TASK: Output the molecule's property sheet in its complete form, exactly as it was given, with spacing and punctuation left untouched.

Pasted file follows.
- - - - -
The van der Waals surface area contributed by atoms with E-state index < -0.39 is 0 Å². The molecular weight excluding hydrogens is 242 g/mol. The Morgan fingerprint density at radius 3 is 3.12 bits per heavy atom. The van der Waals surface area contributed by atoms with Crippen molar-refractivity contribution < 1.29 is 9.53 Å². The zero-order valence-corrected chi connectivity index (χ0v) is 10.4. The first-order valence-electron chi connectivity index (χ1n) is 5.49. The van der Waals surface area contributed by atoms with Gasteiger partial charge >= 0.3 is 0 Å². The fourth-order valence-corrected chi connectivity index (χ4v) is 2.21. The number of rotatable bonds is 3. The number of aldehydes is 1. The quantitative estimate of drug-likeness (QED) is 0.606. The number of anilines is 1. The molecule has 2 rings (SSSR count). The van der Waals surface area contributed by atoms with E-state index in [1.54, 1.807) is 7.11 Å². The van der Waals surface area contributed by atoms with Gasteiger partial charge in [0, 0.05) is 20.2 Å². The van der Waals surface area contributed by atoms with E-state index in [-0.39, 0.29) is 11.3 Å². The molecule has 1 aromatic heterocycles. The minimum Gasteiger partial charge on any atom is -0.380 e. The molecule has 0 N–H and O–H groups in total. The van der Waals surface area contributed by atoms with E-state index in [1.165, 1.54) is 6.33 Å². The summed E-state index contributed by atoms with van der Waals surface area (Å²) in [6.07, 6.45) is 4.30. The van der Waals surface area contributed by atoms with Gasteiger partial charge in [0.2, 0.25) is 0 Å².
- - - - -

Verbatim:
The van der Waals surface area contributed by atoms with E-state index < -0.39 is 0 Å². The molecular weight excluding hydrogens is 242 g/mol. The Morgan fingerprint density at radius 3 is 3.12 bits per heavy atom. The van der Waals surface area contributed by atoms with Crippen molar-refractivity contribution < 1.29 is 9.53 Å². The zero-order valence-corrected chi connectivity index (χ0v) is 10.4. The first-order valence-electron chi connectivity index (χ1n) is 5.49. The van der Waals surface area contributed by atoms with Gasteiger partial charge >= 0.3 is 0 Å². The fourth-order valence-corrected chi connectivity index (χ4v) is 2.21. The number of rotatable bonds is 3. The number of aldehydes is 1. The quantitative estimate of drug-likeness (QED) is 0.606. The number of anilines is 1. The molecule has 2 rings (SSSR count). The van der Waals surface area contributed by atoms with E-state index in [1.54, 1.807) is 7.11 Å². The van der Waals surface area contributed by atoms with Gasteiger partial charge in [0, 0.05) is 20.2 Å². The van der Waals surface area contributed by atoms with E-state index in [-0.39, 0.29) is 11.3 Å². The molecule has 1 aromatic heterocycles. The minimum Gasteiger partial charge on any atom is -0.380 e. The molecule has 0 N–H and O–H groups in total. The van der Waals surface area contributed by atoms with E-state index in [1.165, 1.54) is 6.33 Å². The summed E-state index contributed by atoms with van der Waals surface area (Å²) in [6.07, 6.45) is 4.30. The van der Waals surface area contributed by atoms with Gasteiger partial charge in [0.2, 0.25) is 0 Å².